What is pre-eclampsia (PE)?
Pre-eclampsia is high blood pressure caused by pregnancy. It is one of the most common and life threatening conditions occurring in pregnancy and affects around 1 in 20 pregnant women.
Some of the risk factors for PE include:
- maternal and paternal family history
- previous pregnancy with pre-eclampsia
- multiple pregnancy (e.g. twins)
- maternal age (over 40 years)
- body mass index (BMI) over 30
- pre-existing high blood pressure, diabetes, smoking or kidney disease
- systemic inflammation
- ethnic origin.
VCGS now offer Early-onset Pre-eclampsia (EO-PE) screening. EO-PE affects 0.3% of pregnancies and is defined as delivery prior to 34 weeks gestation. It is usually complicated by inter-uterine growth restriction and associated with poor placentation early in pregnancy.
NOTE: The EO-PE screening test with a detection rate of 75%, at a false positive rate of 10%. The screen positive risk cut-off is 1 in 180.
Why should I be screened for pre-eclampsia?
Screening is a simple way to identify your risk of developing early-onset pre-eclampsia. Early detection and treatment can protect your baby and improve pregnancy outcomes. Without intervention, PE may affect the normal growth of the baby.
What does screening involve?
Screening for Early-onset Pre-eclampsia is offered by VCGS as an option with the combined first trimester screening test (CFTS) - patients must 'opt-in' on the test request form. Screening uses the same blood sample collected for CFTS.
- Blood collected between 11-13+6 weeks (compared with 9+0-13+6 weeks for CFTS alone) to measure serum pregnancy-associated plasma protein-A (PAPP-A) and placental growth factor (PIGF) in maternal blood.
- In some cases, an ultrasound scan to measure the placental blood flow may also be performed.
These results are combined with maternal blood pressure and family history information to provide a result.
Please note: an early-onset pre-eclampsia screen result cannot be reported for twin pregnancies.
Early-onset Pre-eclampsia screening is performed using the same blood sample that is collected for combined first trimester screening. See requirements.
How accurate is Early-onset Pre-eclampsia screening?
A reported Early-onset Pre-eclampsia (EO-PE) screening risk assessment has a detection rate of 75% for a false postiive rate of 10%. EO-PE positive rate cut off is 1 in 180.
A screen positive result allows for early intervention and optimal patient care.
As with all screening tests, there can be false positive and false negative results. Screening tests are not diagnostic – they are never 100% accurate.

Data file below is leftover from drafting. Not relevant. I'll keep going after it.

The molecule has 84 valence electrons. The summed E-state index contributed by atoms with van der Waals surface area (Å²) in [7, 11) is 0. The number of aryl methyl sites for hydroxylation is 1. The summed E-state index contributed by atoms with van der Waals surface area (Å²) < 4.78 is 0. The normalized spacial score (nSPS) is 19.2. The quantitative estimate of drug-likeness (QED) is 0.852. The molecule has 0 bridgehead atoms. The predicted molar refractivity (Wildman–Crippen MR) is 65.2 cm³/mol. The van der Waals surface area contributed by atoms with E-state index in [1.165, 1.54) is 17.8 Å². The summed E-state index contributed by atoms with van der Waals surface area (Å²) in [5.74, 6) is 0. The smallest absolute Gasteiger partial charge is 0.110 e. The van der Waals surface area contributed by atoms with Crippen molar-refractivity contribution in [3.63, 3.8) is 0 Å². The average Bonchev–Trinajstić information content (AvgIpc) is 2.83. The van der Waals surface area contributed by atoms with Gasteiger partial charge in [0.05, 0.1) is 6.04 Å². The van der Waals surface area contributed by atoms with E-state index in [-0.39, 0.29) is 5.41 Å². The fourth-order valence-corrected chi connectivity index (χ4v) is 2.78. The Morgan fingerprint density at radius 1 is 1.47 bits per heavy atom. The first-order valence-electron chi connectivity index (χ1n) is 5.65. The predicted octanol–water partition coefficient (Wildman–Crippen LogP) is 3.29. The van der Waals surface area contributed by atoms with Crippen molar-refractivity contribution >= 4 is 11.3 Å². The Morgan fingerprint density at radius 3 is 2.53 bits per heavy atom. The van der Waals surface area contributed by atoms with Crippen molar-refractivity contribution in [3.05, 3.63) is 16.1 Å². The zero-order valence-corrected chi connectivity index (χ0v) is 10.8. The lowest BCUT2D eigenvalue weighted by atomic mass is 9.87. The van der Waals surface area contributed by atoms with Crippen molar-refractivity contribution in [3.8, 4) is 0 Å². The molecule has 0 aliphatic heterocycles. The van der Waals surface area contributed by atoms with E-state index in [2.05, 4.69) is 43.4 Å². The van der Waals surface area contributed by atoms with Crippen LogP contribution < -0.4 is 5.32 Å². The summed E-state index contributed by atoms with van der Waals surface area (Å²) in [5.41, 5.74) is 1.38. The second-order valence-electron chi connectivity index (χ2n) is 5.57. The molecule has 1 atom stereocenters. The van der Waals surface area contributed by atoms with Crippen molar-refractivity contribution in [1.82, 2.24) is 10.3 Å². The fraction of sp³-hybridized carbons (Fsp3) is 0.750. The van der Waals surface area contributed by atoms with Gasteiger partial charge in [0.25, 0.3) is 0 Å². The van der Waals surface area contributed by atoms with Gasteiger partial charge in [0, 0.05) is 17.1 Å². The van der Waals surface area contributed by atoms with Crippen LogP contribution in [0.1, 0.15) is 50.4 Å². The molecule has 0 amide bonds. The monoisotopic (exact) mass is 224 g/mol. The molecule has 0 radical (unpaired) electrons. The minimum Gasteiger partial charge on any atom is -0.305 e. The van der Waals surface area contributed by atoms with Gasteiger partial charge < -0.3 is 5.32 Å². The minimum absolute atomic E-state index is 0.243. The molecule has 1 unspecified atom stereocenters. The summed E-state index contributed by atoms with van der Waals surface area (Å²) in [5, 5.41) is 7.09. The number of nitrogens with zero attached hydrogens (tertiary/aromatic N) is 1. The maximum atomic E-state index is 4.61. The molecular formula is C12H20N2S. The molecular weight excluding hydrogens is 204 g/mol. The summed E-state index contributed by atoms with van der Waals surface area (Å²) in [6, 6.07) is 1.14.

How much does Early-onset Pre-eclampsia screening cost?
We have recently added Early-onset Pre-eclampsia screening as an option with CFTS. Early-onset Pre-eclampsia screening is not covered by Medicare. The patient out-of-pocket cost remains close to $100 and may vary depending on where you get your bloods taken.
As of 14 August 2017:
- For first trimester combined screening, the out-of-pocket range is $92-$101 (Item #66750).
- For first trimester combined screening with Early-onset Pre-eclampsia, the out-of-pocket range is $111-$120 (Item #66750).
- For second trimester screening, the out-of-pocket range is $79-$88 (Item #66751).
This does not include the cost of the ultrasound required for CFTS.
How will I get my results?
The combined first trimester and Early-onset Pre-eclampsia screening results will be faxed through to your referring Doctor.
Your results are usually available within 3 working days of the 12 week ultrasound report being received by the laboratory.
What do my results mean?
A screen negative result means you are unlikely to develop Early-onset Pre-eclampsia.
However, a screen negative result does not mean you definitely will not develop early-onset pre-eclampsia. With this screen result, you will continue to receive normal prenatal care.
If your result is screen positive for early-onset pre-eclampsia, close monitoring is highly recommended.
The chance you will develop early-onset pre-eclampsia is low, but your baby’s growth will be monitored closely by your Doctor. Your Doctor may recommend a low dose of aspirin during your pregnancy. Aspirin treatment may delay, or even prevent the onset of pre-eclampsia.
I have received an invoice from VCGS - how do I pay?
After testing is complete, patients will receive an invoice. This invoice is payable because your blood sample has been analysed by the laboratory.
This can be paid by phone using BPAY or credit card, or by mail using a money order or cheque - payment methods are detailed on the invoice.
To claim the Medicare rebate, take the receipt of payment to a Medicare centre or online. Once processed, Medicare will send you your rebate.
If you wish to speak with someone about your invoice: Free call 1300 557 779.
What does a low PAPP-A (<0.45 MoM) mean?
A low PAPP-A is descriptive of poor early placentation and may result in adverse pregnancy outcomes such as mid trimester miscarriage, fetal growth restriction, intrauterine fetal death, preterm birth or pre-eclampsia. A referral to a specialist O&G service by 20 weeks gestation should be considered to allow for closer maternal and fetal surveillance. More information about interpreting low PAPP-A results can be found in this brochure.